Taylor: MEPs focus on patient safety in medical devices vote

MEPs today agreed to enter negotiations with national governments on new rules for the safety and performance of medical devices and in-vitro diagnostic devices.

Lib Dem MEPs in particular stressed the need to act to try to prevent health scares like last year’s faulty breast implants scandal by undertaking stricter market surveillance including unannounced inspections of manufacturers and better traceability rules.

Lib Dem European health spokeswoman Rebecca Taylor, said:

“Patient safety and confidence must be the main focus of any new rules, but we must do this in a way that allows enough flexibility to stimulate innovation and healthy competition within the market. It is vital to strengthen transparency and controls in order to avoid health scares such as the faulty breast implants scandal.

“We need not only to control and approve the standards of medical devices before they hit the market, but also ensure that there is a post-market surveillance in place that monitors devices such as hip implants and pacemakers in order to identify problems that could arise only after several years of use. Data on the use of medical devices needs to be collected and made available in a transparent manner, so that any problems can be identified early and appropriate action taken”.

 Lib Dem MEPs, however, objected to proposals to make some in-vitro diagnostic medical devices such as HIV tests subject to medical prescription. Ms Taylor added:

“It is not in the interests of public health to restrict access to some high risk tests, such as HIV tests. It is right that in the UK HIV tests are easily available in order to reach certain high risk groups.”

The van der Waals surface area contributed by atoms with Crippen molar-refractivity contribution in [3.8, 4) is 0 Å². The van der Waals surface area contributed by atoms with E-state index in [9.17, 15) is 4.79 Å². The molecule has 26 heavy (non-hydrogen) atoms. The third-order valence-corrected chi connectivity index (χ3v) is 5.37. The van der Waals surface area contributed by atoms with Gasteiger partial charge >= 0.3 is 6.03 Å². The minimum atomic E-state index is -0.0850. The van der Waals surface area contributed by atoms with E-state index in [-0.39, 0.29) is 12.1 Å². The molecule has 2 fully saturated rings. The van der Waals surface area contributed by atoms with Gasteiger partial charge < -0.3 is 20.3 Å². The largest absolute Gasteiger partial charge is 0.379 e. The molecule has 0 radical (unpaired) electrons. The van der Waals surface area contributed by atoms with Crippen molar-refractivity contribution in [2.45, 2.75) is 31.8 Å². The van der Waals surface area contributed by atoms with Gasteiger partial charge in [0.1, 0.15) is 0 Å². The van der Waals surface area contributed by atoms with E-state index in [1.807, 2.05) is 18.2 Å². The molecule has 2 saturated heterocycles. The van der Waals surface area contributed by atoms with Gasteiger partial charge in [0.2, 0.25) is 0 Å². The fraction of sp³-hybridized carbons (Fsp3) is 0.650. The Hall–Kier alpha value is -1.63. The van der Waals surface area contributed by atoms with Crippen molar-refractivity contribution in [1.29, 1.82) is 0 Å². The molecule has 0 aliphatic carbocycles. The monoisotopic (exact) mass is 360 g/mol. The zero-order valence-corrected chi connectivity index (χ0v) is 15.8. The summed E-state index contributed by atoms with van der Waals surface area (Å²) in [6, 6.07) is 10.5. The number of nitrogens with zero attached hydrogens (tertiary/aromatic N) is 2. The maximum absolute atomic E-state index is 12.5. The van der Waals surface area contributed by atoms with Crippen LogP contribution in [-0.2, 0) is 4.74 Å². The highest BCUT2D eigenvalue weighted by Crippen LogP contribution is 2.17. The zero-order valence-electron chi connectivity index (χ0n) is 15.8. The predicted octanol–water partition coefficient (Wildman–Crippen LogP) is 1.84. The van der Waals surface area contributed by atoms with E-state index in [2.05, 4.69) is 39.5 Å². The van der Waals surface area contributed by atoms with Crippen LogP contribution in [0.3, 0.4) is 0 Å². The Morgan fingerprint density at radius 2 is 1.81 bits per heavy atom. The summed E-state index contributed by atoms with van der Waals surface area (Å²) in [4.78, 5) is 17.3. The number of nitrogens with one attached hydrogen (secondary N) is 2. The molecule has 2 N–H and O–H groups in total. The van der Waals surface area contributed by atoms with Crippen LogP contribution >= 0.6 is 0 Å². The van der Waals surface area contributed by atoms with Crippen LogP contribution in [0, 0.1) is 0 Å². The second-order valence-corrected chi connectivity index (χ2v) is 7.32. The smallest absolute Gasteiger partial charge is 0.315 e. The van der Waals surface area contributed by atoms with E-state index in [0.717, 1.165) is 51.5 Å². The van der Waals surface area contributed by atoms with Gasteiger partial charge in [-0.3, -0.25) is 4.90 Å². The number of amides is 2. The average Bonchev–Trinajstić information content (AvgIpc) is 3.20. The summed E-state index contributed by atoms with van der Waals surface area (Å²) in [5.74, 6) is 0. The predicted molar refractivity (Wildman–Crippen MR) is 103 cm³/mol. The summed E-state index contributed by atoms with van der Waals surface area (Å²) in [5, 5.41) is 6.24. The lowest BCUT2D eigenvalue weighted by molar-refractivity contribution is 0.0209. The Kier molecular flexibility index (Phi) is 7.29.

Ms Taylor also expressed her disappointment that some of the provisions with regard to genetic testing were overly restrictive. She said:

“The rules adopted today are appropriate for genetic tests, which identify serious inherited genetic disorders, but unsuitable for some other genetic tests such as those which ascertain sensitivity to targeted cancer therapies, or those which inform patients of increased risk for common conditions such as diabetes. These provisions could jeopardise existing routine medical practice in some Member States and choke-off future developments in genetic medicine.”

The text adopted by the Parliament today will now be negotiated with national governments in the coming months.

Note to editors:

In-vitro diagnostic medical devices include tools such as pregnancy tests, blood glucose monitors and, increasingly, genetic screening tests. The European Parliament report adopted today stresses the importance of reliable testing for proper diagnosis and treatment of medical conditions. The report also calls for more transparency in the system of authorisation, and greater coordination in reporting and monitoring between manufacturers and notified bodies in Member States.



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